The type of Spartina that Cohn works with is recalcitrant, but the existence of orthodox Spartina species provides Cohn and his team with a control for their experiments. The classic scientific method is to have a controlled experiment. The approach for most recalcitrant seed research is to take the seeds, dry them under controlled conditions and measure whatever the scientist intends to study about why they die, but for most recalcitrant seeds, there is no comparable control mechanism.
A researcher can take the orthodox Spartina, the species that does not die when dried, and dry that in the same way as one would dry the recalcitrant S. alterniflora seeds. By examining seeds that die when they dry and comparing them to seeds in the same genus that dry and survive, Cohn and doctoral student James Chappell (now at Harvard) were able to study the oxidative stress levels in each species to determine whether such stress creates a metabolism abnormal enough to kill the recalcitrant seeds. “What we found was evidence of this kind of stress metabolism in recalcitrant Spartina, but we also found the same thing in the orthodox Spartina,” he reports.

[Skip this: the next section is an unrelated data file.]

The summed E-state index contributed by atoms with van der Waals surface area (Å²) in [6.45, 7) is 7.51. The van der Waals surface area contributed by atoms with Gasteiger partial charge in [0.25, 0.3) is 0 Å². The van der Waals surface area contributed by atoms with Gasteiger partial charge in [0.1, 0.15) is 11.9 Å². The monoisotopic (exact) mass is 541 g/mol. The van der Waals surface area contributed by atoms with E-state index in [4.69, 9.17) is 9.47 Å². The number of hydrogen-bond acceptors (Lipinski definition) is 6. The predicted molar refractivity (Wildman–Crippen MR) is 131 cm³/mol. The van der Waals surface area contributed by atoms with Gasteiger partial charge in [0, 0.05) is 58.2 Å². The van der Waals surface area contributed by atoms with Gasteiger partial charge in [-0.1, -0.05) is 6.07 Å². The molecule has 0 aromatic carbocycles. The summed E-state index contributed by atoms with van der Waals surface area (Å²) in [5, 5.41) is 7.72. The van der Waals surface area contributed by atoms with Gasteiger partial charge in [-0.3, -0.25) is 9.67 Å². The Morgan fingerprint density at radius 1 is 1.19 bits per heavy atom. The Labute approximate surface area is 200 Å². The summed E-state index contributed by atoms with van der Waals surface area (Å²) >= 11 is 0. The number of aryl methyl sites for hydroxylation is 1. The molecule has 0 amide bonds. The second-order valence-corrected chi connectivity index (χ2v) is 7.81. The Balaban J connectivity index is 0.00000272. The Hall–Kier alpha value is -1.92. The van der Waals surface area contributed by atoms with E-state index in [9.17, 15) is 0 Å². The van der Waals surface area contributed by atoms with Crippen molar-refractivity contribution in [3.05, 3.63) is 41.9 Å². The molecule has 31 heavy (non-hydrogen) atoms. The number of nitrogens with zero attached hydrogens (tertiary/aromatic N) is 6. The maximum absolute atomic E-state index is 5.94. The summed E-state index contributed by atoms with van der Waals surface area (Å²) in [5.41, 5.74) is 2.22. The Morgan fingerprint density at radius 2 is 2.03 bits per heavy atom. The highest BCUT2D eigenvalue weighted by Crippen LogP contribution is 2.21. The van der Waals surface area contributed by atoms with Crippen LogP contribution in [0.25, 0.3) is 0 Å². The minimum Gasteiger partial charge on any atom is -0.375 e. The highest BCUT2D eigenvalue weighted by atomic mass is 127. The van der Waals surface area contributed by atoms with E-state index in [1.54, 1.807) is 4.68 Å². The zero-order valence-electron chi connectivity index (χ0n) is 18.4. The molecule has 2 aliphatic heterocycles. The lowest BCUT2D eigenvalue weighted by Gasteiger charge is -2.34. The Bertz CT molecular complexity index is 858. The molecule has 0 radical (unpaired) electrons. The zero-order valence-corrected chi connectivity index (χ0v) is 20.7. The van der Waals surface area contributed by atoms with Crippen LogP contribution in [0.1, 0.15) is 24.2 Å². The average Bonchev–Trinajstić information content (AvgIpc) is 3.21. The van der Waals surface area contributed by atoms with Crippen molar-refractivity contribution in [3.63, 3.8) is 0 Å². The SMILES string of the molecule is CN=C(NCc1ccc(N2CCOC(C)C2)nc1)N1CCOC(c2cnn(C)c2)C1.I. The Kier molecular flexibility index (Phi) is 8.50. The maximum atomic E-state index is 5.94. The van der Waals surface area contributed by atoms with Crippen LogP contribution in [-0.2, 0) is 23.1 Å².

In ongoing research, Cohn and his current student, Yi Wang, have found about two dozen proteins present in orthodox Spartina that are missing from the recalcitrant seeds. It is possible that one or a group of these proteins is responsible for keeping the dried orthodox seeds alive. If that’s the case, Cohn and Wang will have some answers.
Will the answers to Cohn’s questions about Spartina help growers of fruits borne from recalcitrant seeds, such as avocado and mango? “Our hope always is that what we find will be generally applicable, not only for growers of specialty crops, but also for generation of hardwood species that are being depleted all along the continent of Africa. Many important crops possess recalcitrant seeds. Our hope is if what we’re seeing in Spartina is a general phenomenon associated with recalcitrant seeds, what we have will be applicable for the conservation of seed resources for all recalcitrant plants,” says Cohn.
Don’t look for the application any time soon, however. Although the research has been ongoing for a decade, it’s still in its infancy.
The author is a freelance writer based in Massachusetts and a monthly contributor to Growing.